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The effects of unforeseen global catastrophes on sport

This is an excerpt from Sport Marketing 5th Edition With HKPropel Access by Windy Dees,Patrick Walsh,Chad D. McEvoy,Steve McKelvey,Bernard J. Mullin,Stephen Hardy & William A. Sutton.

Unforeseen Global Catastrophes

As we were writing this textbook, the world was in the midst of the COVID-19 pandemic. Lives and businesses across the world had been disrupted and, in some instances, in only a matter of days. The sport world was not spared, with leagues and events around the world either being cancelled or postponed. To name just a few: The NCAA Men’s and Women’s Basketball Tournaments were cancelled; MLB and the NBA put their seasons on hold; several Formula 1 races were either cancelled or postponed; the Masters moved its tournament date from the traditional April date; EURO 2020 was postponed for a full year; the Indy 500 was not held on Memorial Day weekend for the first time since 1946; and the biggest of them all, the 2020 Tokyo Olympic Games did not take place as scheduled in July and August of 2020.

It is not an enjoyable exercise to plan for a potential disruption to your business and marketing activities due to something like a natural disaster, pandemic, or war, but the COVID-19 outbreak is a stark reminder that sport organizations need to have contingency plans. Leagues, events, athletes, media partners, facilities, and sponsors should all have plans in place, both contractually and hypothetically, which allow them to react quickly during an unexpected disruption.

However, to the extent that is reasonable and acceptable given the situation, it is also important to continue marketing during a crisis. There were numerous instances of sport organizations still engaging in creative and appropriate marketing activities during the early months of the COVID-19 pandemic, allowing fans and consumers continuous engagement with their brands, offering fans and consumers emotional and financial support, and simply providing fans and consumers an escape and distraction from the psychological distress caused by the pandemic:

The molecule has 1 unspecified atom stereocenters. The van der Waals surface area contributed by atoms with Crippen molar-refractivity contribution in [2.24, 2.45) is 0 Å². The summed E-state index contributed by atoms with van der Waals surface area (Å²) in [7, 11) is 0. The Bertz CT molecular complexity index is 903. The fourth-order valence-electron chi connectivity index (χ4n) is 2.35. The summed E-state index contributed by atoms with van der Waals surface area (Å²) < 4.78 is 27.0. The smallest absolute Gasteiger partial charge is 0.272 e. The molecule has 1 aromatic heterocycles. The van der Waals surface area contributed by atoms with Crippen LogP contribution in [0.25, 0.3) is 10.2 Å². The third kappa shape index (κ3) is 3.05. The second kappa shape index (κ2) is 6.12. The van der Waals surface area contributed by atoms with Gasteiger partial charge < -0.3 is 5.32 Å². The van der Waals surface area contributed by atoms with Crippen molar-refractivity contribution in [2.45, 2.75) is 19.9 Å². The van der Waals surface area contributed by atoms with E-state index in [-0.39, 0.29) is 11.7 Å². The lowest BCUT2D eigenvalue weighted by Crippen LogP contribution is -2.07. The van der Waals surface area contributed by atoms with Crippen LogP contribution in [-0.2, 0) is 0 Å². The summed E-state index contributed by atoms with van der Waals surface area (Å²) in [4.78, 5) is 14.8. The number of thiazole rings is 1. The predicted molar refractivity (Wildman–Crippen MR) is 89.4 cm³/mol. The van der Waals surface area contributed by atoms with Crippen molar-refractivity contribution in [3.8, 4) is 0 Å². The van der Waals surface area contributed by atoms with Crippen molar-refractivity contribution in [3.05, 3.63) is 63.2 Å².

• Many media outlets aired classic games on TV in the time slots when current games were supposed to be taking place.
  • NASCAR had their drivers compete in simulated NASCAR races through the iRacing esports racing platform and broadcast these simulations on Fox Sports.
  • Social media have been the primary tool for organizations to provide content, with many showing old highlights, providing contests for their fans, and engaging with fans and other teams in creative ways.
  • Many athletes used social media during the pandemic to provide words of support or by showcasing their personality and giving a glimpse of their home life to fans.
  • Several teams, sport organizations, athletes, and corporations donated money to various organizations or stadium workers who are now out of work due to the cancellation and postponement of events. For instance, Anheuser-Busch shifted US$5 million of its sport and entertainment sponsorship budget to relief efforts, while Nike perhaps offered one of the simplest, yet powerful statements during this time. On Twitter, Nike urged people to stay home and help stop the spread of the virus by tweeting, “If you ever dreamed of playing for millions around the world, now is your chance. Play inside, play for the world.”20